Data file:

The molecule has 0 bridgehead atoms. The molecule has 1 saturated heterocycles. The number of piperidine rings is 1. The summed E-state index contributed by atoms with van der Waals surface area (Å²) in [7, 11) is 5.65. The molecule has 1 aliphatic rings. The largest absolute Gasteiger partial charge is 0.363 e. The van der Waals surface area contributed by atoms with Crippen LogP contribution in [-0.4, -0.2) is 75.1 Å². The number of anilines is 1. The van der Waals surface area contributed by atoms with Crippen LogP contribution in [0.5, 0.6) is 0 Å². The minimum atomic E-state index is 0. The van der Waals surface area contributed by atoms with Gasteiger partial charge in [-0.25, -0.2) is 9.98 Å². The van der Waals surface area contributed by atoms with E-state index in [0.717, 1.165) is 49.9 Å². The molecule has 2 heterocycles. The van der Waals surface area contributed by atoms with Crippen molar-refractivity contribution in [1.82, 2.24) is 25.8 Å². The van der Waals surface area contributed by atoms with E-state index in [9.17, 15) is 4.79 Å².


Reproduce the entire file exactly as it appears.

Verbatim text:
The molecule has 0 bridgehead atoms. The molecule has 1 saturated heterocycles. The number of piperidine rings is 1. The summed E-state index contributed by atoms with van der Waals surface area (Å²) in [7, 11) is 5.65. The molecule has 1 aliphatic rings. The largest absolute Gasteiger partial charge is 0.363 e. The van der Waals surface area contributed by atoms with Crippen LogP contribution in [-0.4, -0.2) is 75.1 Å². The number of anilines is 1. The van der Waals surface area contributed by atoms with Crippen LogP contribution in [0.5, 0.6) is 0 Å². The minimum atomic E-state index is 0. The van der Waals surface area contributed by atoms with Gasteiger partial charge in [-0.25, -0.2) is 9.98 Å². The van der Waals surface area contributed by atoms with E-state index in [0.717, 1.165) is 49.9 Å². The molecule has 2 heterocycles. The van der Waals surface area contributed by atoms with Crippen molar-refractivity contribution in [1.82, 2.24) is 25.8 Å². The van der Waals surface area contributed by atoms with E-state index in [9.17, 15) is 4.79 Å².